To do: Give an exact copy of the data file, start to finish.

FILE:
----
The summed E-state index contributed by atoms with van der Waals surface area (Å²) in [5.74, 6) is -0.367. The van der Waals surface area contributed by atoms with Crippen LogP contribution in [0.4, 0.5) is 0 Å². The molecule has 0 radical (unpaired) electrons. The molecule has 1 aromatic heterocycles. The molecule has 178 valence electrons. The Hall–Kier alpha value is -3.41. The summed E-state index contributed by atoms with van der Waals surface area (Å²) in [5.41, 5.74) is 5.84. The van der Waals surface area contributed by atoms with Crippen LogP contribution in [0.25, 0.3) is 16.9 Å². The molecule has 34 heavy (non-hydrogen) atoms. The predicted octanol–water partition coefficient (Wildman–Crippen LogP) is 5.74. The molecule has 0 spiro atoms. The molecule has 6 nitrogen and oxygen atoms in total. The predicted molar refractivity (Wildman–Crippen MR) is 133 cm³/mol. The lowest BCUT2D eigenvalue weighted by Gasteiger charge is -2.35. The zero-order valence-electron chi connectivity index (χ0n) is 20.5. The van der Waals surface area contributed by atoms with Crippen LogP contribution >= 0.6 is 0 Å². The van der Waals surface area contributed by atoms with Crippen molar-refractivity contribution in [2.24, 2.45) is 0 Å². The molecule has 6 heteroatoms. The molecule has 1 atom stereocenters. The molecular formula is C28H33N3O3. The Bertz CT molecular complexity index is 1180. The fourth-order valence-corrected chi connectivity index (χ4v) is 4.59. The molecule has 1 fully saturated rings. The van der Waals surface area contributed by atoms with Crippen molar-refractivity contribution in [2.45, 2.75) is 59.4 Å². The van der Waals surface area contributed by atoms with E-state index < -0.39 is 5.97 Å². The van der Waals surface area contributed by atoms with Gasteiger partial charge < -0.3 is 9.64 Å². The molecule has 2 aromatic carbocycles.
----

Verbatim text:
The summed E-state index contributed by atoms with van der Waals surface area (Å²) in [5.74, 6) is -0.367. The van der Waals surface area contributed by atoms with Crippen LogP contribution in [0.4, 0.5) is 0 Å². The molecule has 0 radical (unpaired) electrons. The molecule has 1 aromatic heterocycles. The molecule has 178 valence electrons. The Hall–Kier alpha value is -3.41. The summed E-state index contributed by atoms with van der Waals surface area (Å²) in [5.41, 5.74) is 5.84. The van der Waals surface area contributed by atoms with Crippen LogP contribution in [0.25, 0.3) is 16.9 Å². The molecule has 34 heavy (non-hydrogen) atoms. The predicted octanol–water partition coefficient (Wildman–Crippen LogP) is 5.74. The molecule has 0 spiro atoms. The molecule has 6 nitrogen and oxygen atoms in total. The predicted molar refractivity (Wildman–Crippen MR) is 133 cm³/mol. The lowest BCUT2D eigenvalue weighted by Gasteiger charge is -2.35. The zero-order valence-electron chi connectivity index (χ0n) is 20.5. The van der Waals surface area contributed by atoms with Crippen LogP contribution >= 0.6 is 0 Å². The van der Waals surface area contributed by atoms with Crippen molar-refractivity contribution in [2.24, 2.45) is 0 Å². The molecule has 6 heteroatoms. The molecule has 1 atom stereocenters. The molecular formula is C28H33N3O3. The Bertz CT molecular complexity index is 1180. The fourth-order valence-corrected chi connectivity index (χ4v) is 4.59. The molecule has 1 fully saturated rings. The van der Waals surface area contributed by atoms with Crippen molar-refractivity contribution in [2.45, 2.75) is 59.4 Å². The van der Waals surface area contributed by atoms with E-state index < -0.39 is 5.97 Å². The van der Waals surface area contributed by atoms with Gasteiger partial charge < -0.3 is 9.64 Å². The molecule has 2 aromatic carbocycles.